If Cafcass are ordered to complete a S7 report, this would take an additional 10-12 weeks. You will have a directions hearing after the S7 recommendations are published to see if an agreement can be reached.
If no agreement is reached at the directions hearing then it’ll be another 6-8 weeks before a final hearing.
All of the above is based on the fact that the courts are behind with hearings due to Covid; however, you and your ex can come to an arrangement via consent at any point through proceedings.
20 April 2021 at 8:02 pm #53115
- This reply was modified 2 weeks, 5 days ago by Leader1978.
Fingers crossed we can resolve on the first hearing as I miss the kids, not even a phone call for two weeks.
5-6 weeks does not seem too bad and hopefully they’re not too backlogged here in the Midlands.
The issue I have is I want Thursday and Friday and the next weekend Saturday and Sunday overnights. I know she will disagree on this and I will be left with every other weekend.
I just want to see the kids at the end of the day, I have messages to prove what she has agreed on and what she hasn’t and she just wants the order in place so that I return them.
Does she have the power to string it out longer on purpose or can the judge shut it down in the first hearing based on what she wanted? Also I’m guessing they can put in an interim order to at least have some contact?
My poor 4 year old daughter obviously misses me and it breaks me to know she hasn’t spoken to be in such a long time, she’s a clever girl and I really hate to know what they’re telling her20 April 2021 at 11:58 pm #53125
Every other weekend and school holidays shared equally is the norm as it is considered as quality time, as you say, it is not so much the time but what is more important is that you and the kids enjoy the time together. Do you live in close proximity to your ex/school? If so, how about asking for some play and supper on school nights, this is where you collect the children from school and then hand them over to your ex later in the evening. This way, you can build up to the additional midweek overnights that you suggest? A phased approach is sometimes best for the children as it allows them to settle into the change that is due.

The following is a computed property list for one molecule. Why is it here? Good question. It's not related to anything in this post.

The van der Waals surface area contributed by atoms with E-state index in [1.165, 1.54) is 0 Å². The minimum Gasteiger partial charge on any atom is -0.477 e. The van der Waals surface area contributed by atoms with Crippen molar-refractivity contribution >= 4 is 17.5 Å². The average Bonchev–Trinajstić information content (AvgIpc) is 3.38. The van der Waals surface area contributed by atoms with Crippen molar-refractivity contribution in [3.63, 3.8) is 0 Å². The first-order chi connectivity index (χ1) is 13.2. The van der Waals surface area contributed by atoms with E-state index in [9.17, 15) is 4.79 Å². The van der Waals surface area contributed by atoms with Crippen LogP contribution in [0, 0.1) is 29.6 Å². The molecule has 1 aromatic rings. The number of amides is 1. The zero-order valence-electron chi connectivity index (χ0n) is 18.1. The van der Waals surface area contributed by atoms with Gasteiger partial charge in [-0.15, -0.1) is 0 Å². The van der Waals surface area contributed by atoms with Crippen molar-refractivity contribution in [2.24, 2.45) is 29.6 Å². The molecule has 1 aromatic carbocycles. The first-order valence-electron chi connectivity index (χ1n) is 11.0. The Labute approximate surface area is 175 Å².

If no safeguarding concerns are raised then there is no reason as to why you cannot ask for contact in the interim, the court would need to investigate all welfare concerns as the safety of the children is paramount.
I am based in the Midlands too, Nottingham to be more specific, feel free to connect should you wish for further support or just a chat21 April 2021 at 12:19 pm #53168
Thank you Leader!
I will try for the Thursday and Friday overnights and if she disagree’s I will just take it on the chin, my daughter’s school that has been applied for is around 500m away from my home, whether she continues to apply for that one I don’t know.
At this stage I have no say in the matter as she is playing all the shots.
I know deep down my daughter and son would love to see me every week and it’s sad that ex-partners try and stop what they’d want for their own benefits.